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Could An Earthquake Cause A Plane Crash?

The causes of most accidents and incidents are well known. Occasionally, something really extreme happens, and the outcome is a crapshoot.

Extreme Weather

Most aircraft accidents are caused by common occurrences. With light planes, it’s mostly pilot error or bad weather. With commercial aircraft, accidents are rare, and pilot error-caused accidents are almost unheard of. In fact, certain types of pilot error-induced crashes or collisions have been all but eliminated.

But what about the least-expected kinds of accidents? What about ones that we can only classify as extreme events? Earthquakes, floods or tsunamis? These phenomena are seldom associated with aircraft accidents or incidents. But how common are they, and what are a pilot or flight crew’s chances of surviving such an event? Answers to these questions are largely speculative, though we do know that some extreme meteorological or seismic events have, indeed, caused aircraft accidents, though they are seldom spoken of in safety training for pilots, probably because they are so rare and their effects in most cases so difficult to predict that training for them would be time that could have been better spent on more common accident causes.

Still, extreme events that affect aircraft operations aren’t as uncommon as you might think.

Airports Within 60 Miles Of An Active Volcano: 500
Average Eruptions Per Year Worldwide: 60 Documented Aircraft Incidents Involving
Eruptions: 129 Resulting In Airframe
Damage: 79
Engine Failure: 9

Eruption Causing Greatest Impact To Airline Industry: Eyjafjallajokull Volcano, 2010
Location: Iceland
Flights Canceled: 107,000 Financial Impact To Airlines: $2.6 billion
Eruption Hazards To Airports: Slippery runways/taxiways, compromised communication and electrical facilities, maintenance vehicles and parked aircraft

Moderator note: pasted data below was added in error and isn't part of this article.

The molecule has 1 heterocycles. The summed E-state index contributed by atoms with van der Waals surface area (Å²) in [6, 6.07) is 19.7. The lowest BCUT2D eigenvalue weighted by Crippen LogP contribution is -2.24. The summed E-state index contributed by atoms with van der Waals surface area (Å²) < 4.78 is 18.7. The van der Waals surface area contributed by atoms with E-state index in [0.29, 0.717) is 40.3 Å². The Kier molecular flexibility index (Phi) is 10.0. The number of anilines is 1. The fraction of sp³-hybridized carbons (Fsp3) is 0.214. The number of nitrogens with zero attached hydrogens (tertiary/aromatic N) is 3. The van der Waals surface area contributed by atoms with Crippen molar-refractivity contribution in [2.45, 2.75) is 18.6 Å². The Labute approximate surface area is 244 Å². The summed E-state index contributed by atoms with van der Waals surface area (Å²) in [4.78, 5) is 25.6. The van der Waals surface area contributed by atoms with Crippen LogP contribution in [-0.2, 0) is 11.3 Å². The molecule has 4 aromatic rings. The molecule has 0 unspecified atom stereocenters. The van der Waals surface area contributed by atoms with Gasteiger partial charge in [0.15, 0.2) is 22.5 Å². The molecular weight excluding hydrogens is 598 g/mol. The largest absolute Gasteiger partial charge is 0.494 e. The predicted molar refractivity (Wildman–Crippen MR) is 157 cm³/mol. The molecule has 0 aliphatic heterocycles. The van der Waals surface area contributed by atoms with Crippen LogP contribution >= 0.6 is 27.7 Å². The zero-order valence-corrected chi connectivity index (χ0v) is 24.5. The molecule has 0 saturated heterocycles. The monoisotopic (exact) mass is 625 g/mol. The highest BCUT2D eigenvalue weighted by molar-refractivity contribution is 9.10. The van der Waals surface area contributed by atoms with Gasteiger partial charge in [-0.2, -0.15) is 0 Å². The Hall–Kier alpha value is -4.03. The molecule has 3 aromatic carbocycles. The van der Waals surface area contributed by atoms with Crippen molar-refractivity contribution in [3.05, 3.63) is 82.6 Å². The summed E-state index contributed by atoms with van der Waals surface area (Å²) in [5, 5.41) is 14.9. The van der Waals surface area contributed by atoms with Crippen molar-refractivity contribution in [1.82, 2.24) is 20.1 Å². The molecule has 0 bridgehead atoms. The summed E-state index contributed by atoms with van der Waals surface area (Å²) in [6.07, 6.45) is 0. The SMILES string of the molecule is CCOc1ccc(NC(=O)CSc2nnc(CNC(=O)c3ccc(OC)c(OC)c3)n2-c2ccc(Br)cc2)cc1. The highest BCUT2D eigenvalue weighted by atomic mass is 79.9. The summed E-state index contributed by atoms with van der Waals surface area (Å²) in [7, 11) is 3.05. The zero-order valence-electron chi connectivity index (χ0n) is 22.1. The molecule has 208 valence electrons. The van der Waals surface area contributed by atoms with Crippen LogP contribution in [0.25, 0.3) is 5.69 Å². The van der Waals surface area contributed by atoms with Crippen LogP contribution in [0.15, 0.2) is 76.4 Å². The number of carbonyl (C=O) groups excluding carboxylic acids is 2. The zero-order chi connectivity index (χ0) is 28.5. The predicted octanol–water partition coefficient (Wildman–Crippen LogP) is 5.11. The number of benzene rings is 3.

To Airborne Planes: Ash ingestion
Engine Impacts: Blocked fuel nozzles, clogged air filters,
temperature sensor failure, oil contamination
Other Impacts: Garbled radio transmission, airspeed indicator failure, damaged lights and windows, navigation interference, cabin infiltration and pressure failure

Distance Ash Spread Presents Risks: 6,000 miles
Furthest Distance An Engine Failure Resulted: 600 miles
Safest Exit Strategy: 180-degree descending turn
Volcanoes Blamed For More Than Five Aviation Incidents: 8 Located In U.S.: Augustine, Mount St. Helens and Redoubt Aircraft Incidents Caused By Earthquakes: Unknown


Earthquakes/Year: 20,000
Greater Than Magnitude 7.0: 12
Distance Ground Can Shift During Event: 20 inches

Theorized Impacts To Airborne Planes: Loss of ATC communication, airport blackouts, antenna light blackouts, runway debris and cracks
Theory Basis: Vapors create strong thermal currents generating convection
Scientific Consensus: Unsubstantiated and not a factor in any known accidents or incidents
Average Tsunamis Generated By Earthquakes Each Year: 2
Airport Destroyed By Tsunami: Sendai Airport, Japan (2011)
Size Of Earthquake: 8.9 magnitude

Tsunami Wave Height: 133 feet Speed: 435 mph
Distance Traveled Inland: 6 miles
Height Flooding Reached In Airport: 2nd Floor
People Stranded Inside: 1,300
Days Before Rescue: 2

Air Traffic Controller Who Died During 2018 Indonesian Earthquake: Anthonius Agung
Age: 21
Reason: Refused to abandon post due to departing passenger jet
Size Of Earthquake: 7.5 magnitude
Height Of Tsunami Wave That Followed: 36 feet
How He Died: Jumped from tower
Last Words: “Batik 6231, runway 33, clear for takeoff.”


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